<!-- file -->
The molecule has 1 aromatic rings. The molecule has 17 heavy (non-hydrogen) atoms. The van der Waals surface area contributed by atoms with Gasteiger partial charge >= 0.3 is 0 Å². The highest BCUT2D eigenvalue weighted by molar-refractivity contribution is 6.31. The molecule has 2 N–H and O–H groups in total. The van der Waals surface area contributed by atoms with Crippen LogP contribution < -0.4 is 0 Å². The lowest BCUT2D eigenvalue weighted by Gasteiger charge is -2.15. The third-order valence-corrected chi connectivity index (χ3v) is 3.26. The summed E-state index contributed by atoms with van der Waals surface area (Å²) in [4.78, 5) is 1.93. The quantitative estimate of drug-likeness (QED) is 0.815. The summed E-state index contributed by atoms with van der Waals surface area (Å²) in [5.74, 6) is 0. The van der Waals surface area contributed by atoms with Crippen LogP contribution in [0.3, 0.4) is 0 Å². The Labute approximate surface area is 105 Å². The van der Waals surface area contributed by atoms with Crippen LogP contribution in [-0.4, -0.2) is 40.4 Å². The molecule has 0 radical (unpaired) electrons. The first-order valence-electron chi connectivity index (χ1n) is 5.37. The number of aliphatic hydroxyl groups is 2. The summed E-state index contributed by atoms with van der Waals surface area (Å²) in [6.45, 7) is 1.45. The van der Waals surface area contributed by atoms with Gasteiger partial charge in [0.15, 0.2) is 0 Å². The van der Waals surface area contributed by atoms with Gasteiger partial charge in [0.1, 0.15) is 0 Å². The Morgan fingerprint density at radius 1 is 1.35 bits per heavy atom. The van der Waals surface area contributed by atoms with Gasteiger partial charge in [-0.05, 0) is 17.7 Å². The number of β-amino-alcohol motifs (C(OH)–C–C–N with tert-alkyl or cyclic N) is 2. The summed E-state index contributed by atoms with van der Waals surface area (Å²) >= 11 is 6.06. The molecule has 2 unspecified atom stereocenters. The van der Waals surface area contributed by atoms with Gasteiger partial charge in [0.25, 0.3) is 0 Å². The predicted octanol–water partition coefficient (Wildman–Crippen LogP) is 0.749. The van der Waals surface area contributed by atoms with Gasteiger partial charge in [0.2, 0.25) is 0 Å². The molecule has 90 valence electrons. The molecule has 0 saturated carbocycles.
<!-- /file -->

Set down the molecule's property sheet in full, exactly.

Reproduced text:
The molecule has 1 aromatic rings. The molecule has 17 heavy (non-hydrogen) atoms. The van der Waals surface area contributed by atoms with Gasteiger partial charge >= 0.3 is 0 Å². The highest BCUT2D eigenvalue weighted by molar-refractivity contribution is 6.31. The molecule has 2 N–H and O–H groups in total. The van der Waals surface area contributed by atoms with Crippen LogP contribution < -0.4 is 0 Å². The lowest BCUT2D eigenvalue weighted by Gasteiger charge is -2.15. The third-order valence-corrected chi connectivity index (χ3v) is 3.26. The summed E-state index contributed by atoms with van der Waals surface area (Å²) in [4.78, 5) is 1.93. The quantitative estimate of drug-likeness (QED) is 0.815. The summed E-state index contributed by atoms with van der Waals surface area (Å²) in [5.74, 6) is 0. The van der Waals surface area contributed by atoms with Crippen LogP contribution in [0.3, 0.4) is 0 Å². The Labute approximate surface area is 105 Å². The van der Waals surface area contributed by atoms with Crippen LogP contribution in [-0.4, -0.2) is 40.4 Å². The molecule has 0 radical (unpaired) electrons. The first-order valence-electron chi connectivity index (χ1n) is 5.37. The number of aliphatic hydroxyl groups is 2. The summed E-state index contributed by atoms with van der Waals surface area (Å²) in [6.45, 7) is 1.45. The van der Waals surface area contributed by atoms with Gasteiger partial charge in [0.15, 0.2) is 0 Å². The van der Waals surface area contributed by atoms with Gasteiger partial charge in [0.1, 0.15) is 0 Å². The Morgan fingerprint density at radius 1 is 1.35 bits per heavy atom. The van der Waals surface area contributed by atoms with Gasteiger partial charge in [-0.05, 0) is 17.7 Å². The number of β-amino-alcohol motifs (C(OH)–C–C–N with tert-alkyl or cyclic N) is 2. The summed E-state index contributed by atoms with van der Waals surface area (Å²) >= 11 is 6.06. The molecule has 2 unspecified atom stereocenters. The van der Waals surface area contributed by atoms with Gasteiger partial charge in [0.25, 0.3) is 0 Å². The predicted octanol–water partition coefficient (Wildman–Crippen LogP) is 0.749. The van der Waals surface area contributed by atoms with Gasteiger partial charge in [0.2, 0.25) is 0 Å². The molecule has 90 valence electrons. The molecule has 0 saturated carbocycles.